Since there are hundreds of movie Santas, we had some honorable mentions:
Santa Claus (The Polar Express, 2004)
- Our first honorable mention is the Santa from the Polar Express. Of course, we don’t see very much of this version, but the audience gets enough of him to know that he is a very classic version of the character. This Santa appears at the end of the film when the main character is finding his faith in Santa again.
- Tom Hanks voiced this Santa Claus (as he voiced many characters throughout the film).
Scott Calvin (The Santa Clause, 1994)
- Played by Tim Allen
- While watching his son, Charlie, for Christmas, Scott hears a noise on the roof and goes to investigate while his son follows. After scaring a red-suited man off the roof, the man disappears in the snow but his red suit remains. Scott dons the suit and he and his son are taken to the North Pole where he discovers he will be Santa for the foreseeable future. Problems arise, however, when Charlie’s mother and Step-Father believe that Scott is endangering Charlie’s well-being.
Father Christmas (The Snowman, 1982 & Father Christmas, 1991)
- Voiced by Mel Smith
- Father Christmas follows Santa on his adventures as he decides to take a vacation in France, Scotland, and Las Vegas. When he returns from his travels to begin preparations for Christmas he finds that he has forgotten something during his trip.
Willie T Stokes (Bad Santa 2003)*
- Played by Billy Bob Thorton
- Willie T. Stokes only works one season a year. He drinks constantly and is an embarrassment to himself and others. He works as Santa at the malls. On Christmas Eve he and his accomplice Marcus take all the information they have gathered while working during the season to rob the entire shopping mall.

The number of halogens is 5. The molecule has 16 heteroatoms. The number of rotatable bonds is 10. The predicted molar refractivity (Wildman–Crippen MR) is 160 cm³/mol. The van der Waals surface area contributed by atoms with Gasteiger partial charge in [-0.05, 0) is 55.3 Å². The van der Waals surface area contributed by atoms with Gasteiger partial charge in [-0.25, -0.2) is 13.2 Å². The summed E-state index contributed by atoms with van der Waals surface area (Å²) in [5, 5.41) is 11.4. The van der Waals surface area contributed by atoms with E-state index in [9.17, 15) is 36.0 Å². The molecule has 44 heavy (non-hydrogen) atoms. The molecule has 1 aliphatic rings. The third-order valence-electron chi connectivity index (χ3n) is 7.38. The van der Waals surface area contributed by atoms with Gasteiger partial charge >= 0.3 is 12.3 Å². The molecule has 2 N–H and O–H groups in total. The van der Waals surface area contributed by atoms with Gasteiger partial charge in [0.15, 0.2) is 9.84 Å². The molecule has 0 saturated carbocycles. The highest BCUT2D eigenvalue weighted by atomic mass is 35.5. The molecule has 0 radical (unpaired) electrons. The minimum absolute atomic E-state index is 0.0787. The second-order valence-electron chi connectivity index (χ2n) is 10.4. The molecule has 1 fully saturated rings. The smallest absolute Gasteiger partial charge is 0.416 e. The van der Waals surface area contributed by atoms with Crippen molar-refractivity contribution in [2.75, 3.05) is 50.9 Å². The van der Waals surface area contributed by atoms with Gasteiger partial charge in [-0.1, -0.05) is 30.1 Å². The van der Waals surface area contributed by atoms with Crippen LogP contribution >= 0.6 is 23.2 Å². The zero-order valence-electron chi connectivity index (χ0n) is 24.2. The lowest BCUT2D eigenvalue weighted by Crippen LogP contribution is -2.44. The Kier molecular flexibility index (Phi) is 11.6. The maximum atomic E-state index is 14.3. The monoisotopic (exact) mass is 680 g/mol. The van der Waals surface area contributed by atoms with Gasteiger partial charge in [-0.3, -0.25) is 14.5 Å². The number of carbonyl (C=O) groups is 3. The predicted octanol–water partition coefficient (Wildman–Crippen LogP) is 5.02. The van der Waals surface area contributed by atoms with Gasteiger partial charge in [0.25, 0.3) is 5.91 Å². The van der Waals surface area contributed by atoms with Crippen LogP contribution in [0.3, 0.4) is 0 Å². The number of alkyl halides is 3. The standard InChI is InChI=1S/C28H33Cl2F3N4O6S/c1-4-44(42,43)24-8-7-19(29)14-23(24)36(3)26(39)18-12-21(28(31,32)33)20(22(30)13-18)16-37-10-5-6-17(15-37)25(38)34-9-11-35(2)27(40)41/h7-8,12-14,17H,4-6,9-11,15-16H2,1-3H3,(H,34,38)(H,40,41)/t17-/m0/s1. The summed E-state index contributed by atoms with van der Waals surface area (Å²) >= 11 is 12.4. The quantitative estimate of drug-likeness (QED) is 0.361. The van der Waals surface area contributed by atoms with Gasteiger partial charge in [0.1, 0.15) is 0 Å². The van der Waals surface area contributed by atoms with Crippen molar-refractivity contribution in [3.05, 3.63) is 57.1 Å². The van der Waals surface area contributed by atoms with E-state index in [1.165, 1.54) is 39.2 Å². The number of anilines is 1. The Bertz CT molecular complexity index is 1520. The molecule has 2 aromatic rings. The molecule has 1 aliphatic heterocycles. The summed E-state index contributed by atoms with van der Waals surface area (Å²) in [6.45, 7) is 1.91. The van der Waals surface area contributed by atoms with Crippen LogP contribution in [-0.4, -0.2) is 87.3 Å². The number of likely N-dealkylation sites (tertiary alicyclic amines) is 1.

Noelle (Noelle, 2019)
- Played by Anna Kendrick
- Noelle has always loved Christmas, especially the presents. The holiday is made even more special to her as her father is Santa Claus! At a young age, her brother Nick is given a Santa hat and revealed to officially be the successor to their father as Santa Claus. Noelle wants to be a part of the magic and is tasked by her father to guide Nick and help how she can. Years later after their father passes away, the pressure becomes too much and Nick runs away. Noelle must save Christmas by finding not only her brother but the meaning of Christmas beyond the presents.
Nick (Fred Claus, 2007)
- Played by Paul Giamatti
- Santa Claus’s older brother, Fred, is jealous of him.
Fred ends up needing help and must live with his brother for financial reasons.
Santa Claus (Elf, 2003)
- Played by Ed Asner
- Buddy the elf finds his human father and helps him see the spirit of Christmas.
Santa Claus (A Christmas Story, 1983)
- Played by Jeff Gillen
- You’ll shoot your eye out!
Maybe you believe in Santa Claus, and maybe you don’t. Maybe you call him by a different name. Maybe you think he’s a person, and maybe you think he’s the spirit of Christmas. No matter how you feel about the character, these Santas can all teach us something about humanity. You don’t need magic or a sleigh or millions of helpers to be Santa Claus for someone. As long as humans continue to use their abilities to make others happy, the spirit of Santa Claus will always endure. And that’s what Christmas is all about, Charlies Brown–wait.